Are you 62 or older? Do you know someone who has a reverse mortgage? Do you have a reverse mortgage? Many people feel that having a reverse mortgage is a financial benefit. But, reverse mortgages can actually cause a lot of problems further on down the road. When a reverse mortgage is sold all the client sees is a clear sky ahead!
You may be asking yourself what exactly is a reverse mortgage. Well, a reverse mortgage is actually allowing a homeowner to convert part of their equity in their home into cash without having to ever make a payment on the loan. To a lot of seniors in financial need that probably sounds like a good idea. What could possibly be bad about that.? There are five big reverse mortgage traps.
According to US News website those big 5 traps are:Fees are often high. Since a reverse mortgage is a loan, you are going to have loan-related fees. Origination fees and other fees on a reverse mortgage are typically rather high. A reverse mortgage is a home equity loan that isn’t decided based on your income or your credit score. As a result, there are unique risks to the lender, and some of those risks are offset by charging higher fees at the outset.
2. High interest rate. The interest rate on a reverse mortgage is often higher than the rate for a more traditional home equity loan. Between the up-front fees on the reverse mortgage and the high interest charges, you might be surprised at how little money you actually end up getting. It’s your equity, but the bank gets an awful lot of it.
3. Your heirs might not get the house. When you get a reverse mortgage, you aren’t expected to make payments on the loan. Instead, the loan is paid off when you sell your home. So, if you die, the home is supposed to be sold so that it can cover the loan amount. This means your heirs can’t have the house. It is possible for your heirs to keep the house if they pay off the reverse mortgage after you die. However, this usually means that the money has to come out of the estate, reducing the total that your children and grandchildren end up with. For someone hoping to leave a legacy, this can be a real drawback.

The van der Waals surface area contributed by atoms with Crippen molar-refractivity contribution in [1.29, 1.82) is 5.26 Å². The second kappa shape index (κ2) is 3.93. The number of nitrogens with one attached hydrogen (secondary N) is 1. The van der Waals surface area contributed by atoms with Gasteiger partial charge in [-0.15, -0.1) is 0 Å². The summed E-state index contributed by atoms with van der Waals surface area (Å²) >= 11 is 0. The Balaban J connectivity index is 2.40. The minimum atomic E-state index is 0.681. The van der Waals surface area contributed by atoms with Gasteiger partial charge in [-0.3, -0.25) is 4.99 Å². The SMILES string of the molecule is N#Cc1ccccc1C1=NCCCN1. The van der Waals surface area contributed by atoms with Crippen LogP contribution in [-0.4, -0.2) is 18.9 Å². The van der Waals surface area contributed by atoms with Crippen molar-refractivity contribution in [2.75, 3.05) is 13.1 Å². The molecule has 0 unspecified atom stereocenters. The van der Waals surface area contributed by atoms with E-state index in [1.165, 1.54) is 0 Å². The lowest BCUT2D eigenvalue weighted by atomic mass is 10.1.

4. You have to repay the loan when you move out. Dying isn’t the only way that repayment on a reverse mortgage is triggered. In order to avoid making payments on the loan, you have to be living most of the time in your primary residence. You are considered “moved out” if you haven’t lived in the home for a year. This includes if you enter a long-term care facility. So, if you are no longer able to stay in your home, but you haven’t died, you have to start repaying your reverse mortgage—at a time when money is likely already tight. This can put a real strain on your budget.
5. You’re still responsible for home costs. Throughout all of this, you are still responsible for your home costs. You have to pay property taxes, keep up with the homeowners insurance, and pay for regular maintenance on the home. If you have enough equity, you can get a reverse mortgage big enough to cover all these expenses, but it can be a difficult situation nonetheless.
According to the article titled As Reverse Mortgages Expand, Troubles Beckon For Heirs by Patricia Sabatini of the Pittsubrgh Post-Gazette, a reverse mortgage is a type of loan that allows homeowners age 62 and older to tap a portion of the equity in their homes. A reverse mortgage is a home loan. You will have home loan fees. It is not based on your credit score or how much you make. The interest rate is often higher then on a home equity loan. Adult children may keep the home only by paying off the loan or by paying 95% of the current appraised value of the house. Another common complaint is the shock of having to sell a home or face foreclosure when a spouse died because the surviving spouse’s name was not on the reverse mortgage. If you have not lived in the home for a year or have to go into a nursing home, you are considered “moved out.” You will then have to start repaying your reverse mortgage back. If you are not living in the home, you will still have to pay property taxes, homeowners insurance. You will still have to pay for regular maintenance on the home too.
Don’t forget that just because you own a home with a reverse mortgage, you still need to put in place proper death planning. What if you take it out then suddenly die? You would need something saying who would inherit and have the authority to discuss paying off the reverse mortgage with the mortgage company, or have the authority to sell your home. In Oklahoma that might mean a will. a revocable trust, or in some cases a transfer-on-death deed. Probate is avoided with a revocable trust and a transfer-on-death deed. And, you should also have powers of attorney and advance directives for medical and financial purposes to avoid a living probate.
These are just some of the reasons you should think twice before deciding to go with a reverse mortgage. If you are still uncertain on what to do, you may want to go talk to a conservative financial advisor and see what is recommended for you. They will help you decide on what is the best route for you to go. Brent D. Coldiron rarely recommends a reverse mortgage. It always favors the mortgage company to the client’s detriment. Most people are normally better off selling their home, investing the money with a solid broker, and paying rent.
An experienced probate and living trust attorney like Brent D. Coldiron,
knows what to do in these situations. His fees are reasonable. The best money ever spent is to get good legal advice before signing your name to something. Contact Brent at (405) 478-5655 or 737-2244. His website is Brent’s Website.